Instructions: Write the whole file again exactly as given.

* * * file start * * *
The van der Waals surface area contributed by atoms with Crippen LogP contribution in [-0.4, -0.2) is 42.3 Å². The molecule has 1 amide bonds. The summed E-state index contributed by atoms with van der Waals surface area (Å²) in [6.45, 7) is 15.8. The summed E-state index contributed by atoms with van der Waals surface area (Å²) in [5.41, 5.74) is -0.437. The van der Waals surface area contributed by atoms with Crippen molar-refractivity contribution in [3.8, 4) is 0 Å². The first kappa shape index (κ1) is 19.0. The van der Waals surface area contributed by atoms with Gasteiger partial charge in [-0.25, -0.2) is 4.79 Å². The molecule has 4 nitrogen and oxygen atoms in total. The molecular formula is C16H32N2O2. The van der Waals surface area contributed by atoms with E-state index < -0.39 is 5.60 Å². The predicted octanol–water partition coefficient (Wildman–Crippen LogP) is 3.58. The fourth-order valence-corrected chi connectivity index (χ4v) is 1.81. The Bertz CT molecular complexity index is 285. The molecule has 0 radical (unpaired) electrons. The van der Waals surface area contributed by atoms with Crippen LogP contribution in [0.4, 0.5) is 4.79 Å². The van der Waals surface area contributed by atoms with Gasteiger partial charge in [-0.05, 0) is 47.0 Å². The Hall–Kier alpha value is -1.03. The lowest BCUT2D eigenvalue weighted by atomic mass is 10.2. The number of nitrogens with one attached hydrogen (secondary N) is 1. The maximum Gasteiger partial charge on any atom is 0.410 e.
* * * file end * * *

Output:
The van der Waals surface area contributed by atoms with Crippen LogP contribution in [-0.4, -0.2) is 42.3 Å². The molecule has 1 amide bonds. The summed E-state index contributed by atoms with van der Waals surface area (Å²) in [6.45, 7) is 15.8. The summed E-state index contributed by atoms with van der Waals surface area (Å²) in [5.41, 5.74) is -0.437. The van der Waals surface area contributed by atoms with Crippen molar-refractivity contribution in [3.8, 4) is 0 Å². The first kappa shape index (κ1) is 19.0. The van der Waals surface area contributed by atoms with Gasteiger partial charge in [-0.25, -0.2) is 4.79 Å². The molecule has 4 nitrogen and oxygen atoms in total. The molecular formula is C16H32N2O2. The van der Waals surface area contributed by atoms with E-state index < -0.39 is 5.60 Å². The predicted octanol–water partition coefficient (Wildman–Crippen LogP) is 3.58. The fourth-order valence-corrected chi connectivity index (χ4v) is 1.81. The Bertz CT molecular complexity index is 285. The molecule has 0 radical (unpaired) electrons. The van der Waals surface area contributed by atoms with Crippen LogP contribution in [0.4, 0.5) is 4.79 Å². The van der Waals surface area contributed by atoms with Gasteiger partial charge in [-0.05, 0) is 47.0 Å². The Hall–Kier alpha value is -1.03. The lowest BCUT2D eigenvalue weighted by atomic mass is 10.2. The number of nitrogens with one attached hydrogen (secondary N) is 1. The maximum Gasteiger partial charge on any atom is 0.410 e.